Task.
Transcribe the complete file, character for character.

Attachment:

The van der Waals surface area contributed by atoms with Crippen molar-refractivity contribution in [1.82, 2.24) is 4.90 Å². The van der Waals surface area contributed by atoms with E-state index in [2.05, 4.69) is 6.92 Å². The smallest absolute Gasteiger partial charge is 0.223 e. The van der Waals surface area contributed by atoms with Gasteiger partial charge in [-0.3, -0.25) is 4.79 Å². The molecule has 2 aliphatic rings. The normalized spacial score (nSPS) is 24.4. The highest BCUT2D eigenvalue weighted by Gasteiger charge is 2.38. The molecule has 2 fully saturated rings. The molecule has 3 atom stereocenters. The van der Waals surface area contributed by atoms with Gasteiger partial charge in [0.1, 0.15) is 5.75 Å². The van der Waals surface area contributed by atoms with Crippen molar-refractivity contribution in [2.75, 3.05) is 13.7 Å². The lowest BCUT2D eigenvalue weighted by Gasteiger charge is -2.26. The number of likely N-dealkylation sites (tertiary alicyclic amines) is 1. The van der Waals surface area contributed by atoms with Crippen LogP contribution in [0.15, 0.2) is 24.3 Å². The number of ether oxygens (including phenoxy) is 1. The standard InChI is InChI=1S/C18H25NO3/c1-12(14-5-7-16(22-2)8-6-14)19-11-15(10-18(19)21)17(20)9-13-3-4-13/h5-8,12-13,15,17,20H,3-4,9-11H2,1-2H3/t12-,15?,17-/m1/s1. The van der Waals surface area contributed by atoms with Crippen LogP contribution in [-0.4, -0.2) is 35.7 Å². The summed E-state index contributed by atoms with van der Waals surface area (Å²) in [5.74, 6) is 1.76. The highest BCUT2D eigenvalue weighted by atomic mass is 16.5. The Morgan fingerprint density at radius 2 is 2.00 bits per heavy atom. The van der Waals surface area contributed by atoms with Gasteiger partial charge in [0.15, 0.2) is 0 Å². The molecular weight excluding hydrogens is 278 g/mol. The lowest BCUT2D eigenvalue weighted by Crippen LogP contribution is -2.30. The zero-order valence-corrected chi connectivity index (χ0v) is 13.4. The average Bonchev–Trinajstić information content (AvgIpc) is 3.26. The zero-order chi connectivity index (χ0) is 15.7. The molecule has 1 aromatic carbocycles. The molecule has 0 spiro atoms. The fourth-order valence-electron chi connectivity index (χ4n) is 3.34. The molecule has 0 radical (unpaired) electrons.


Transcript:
The van der Waals surface area contributed by atoms with Crippen molar-refractivity contribution in [1.82, 2.24) is 4.90 Å². The van der Waals surface area contributed by atoms with E-state index in [2.05, 4.69) is 6.92 Å². The smallest absolute Gasteiger partial charge is 0.223 e. The van der Waals surface area contributed by atoms with Gasteiger partial charge in [-0.3, -0.25) is 4.79 Å². The molecule has 2 aliphatic rings. The normalized spacial score (nSPS) is 24.4. The highest BCUT2D eigenvalue weighted by Gasteiger charge is 2.38. The molecule has 2 fully saturated rings. The molecule has 3 atom stereocenters. The van der Waals surface area contributed by atoms with Gasteiger partial charge in [0.1, 0.15) is 5.75 Å². The van der Waals surface area contributed by atoms with Crippen molar-refractivity contribution in [2.75, 3.05) is 13.7 Å². The lowest BCUT2D eigenvalue weighted by Gasteiger charge is -2.26. The number of likely N-dealkylation sites (tertiary alicyclic amines) is 1. The van der Waals surface area contributed by atoms with Crippen LogP contribution in [0.15, 0.2) is 24.3 Å². The number of ether oxygens (including phenoxy) is 1. The standard InChI is InChI=1S/C18H25NO3/c1-12(14-5-7-16(22-2)8-6-14)19-11-15(10-18(19)21)17(20)9-13-3-4-13/h5-8,12-13,15,17,20H,3-4,9-11H2,1-2H3/t12-,15?,17-/m1/s1. The van der Waals surface area contributed by atoms with Crippen LogP contribution in [-0.4, -0.2) is 35.7 Å². The summed E-state index contributed by atoms with van der Waals surface area (Å²) in [5.74, 6) is 1.76. The highest BCUT2D eigenvalue weighted by atomic mass is 16.5. The Morgan fingerprint density at radius 2 is 2.00 bits per heavy atom. The van der Waals surface area contributed by atoms with Gasteiger partial charge in [0.15, 0.2) is 0 Å². The molecular weight excluding hydrogens is 278 g/mol. The lowest BCUT2D eigenvalue weighted by Crippen LogP contribution is -2.30. The zero-order valence-corrected chi connectivity index (χ0v) is 13.4. The average Bonchev–Trinajstić information content (AvgIpc) is 3.26. The zero-order chi connectivity index (χ0) is 15.7. The molecule has 1 aromatic carbocycles. The molecule has 0 spiro atoms. The fourth-order valence-electron chi connectivity index (χ4n) is 3.34. The molecule has 0 radical (unpaired) electrons.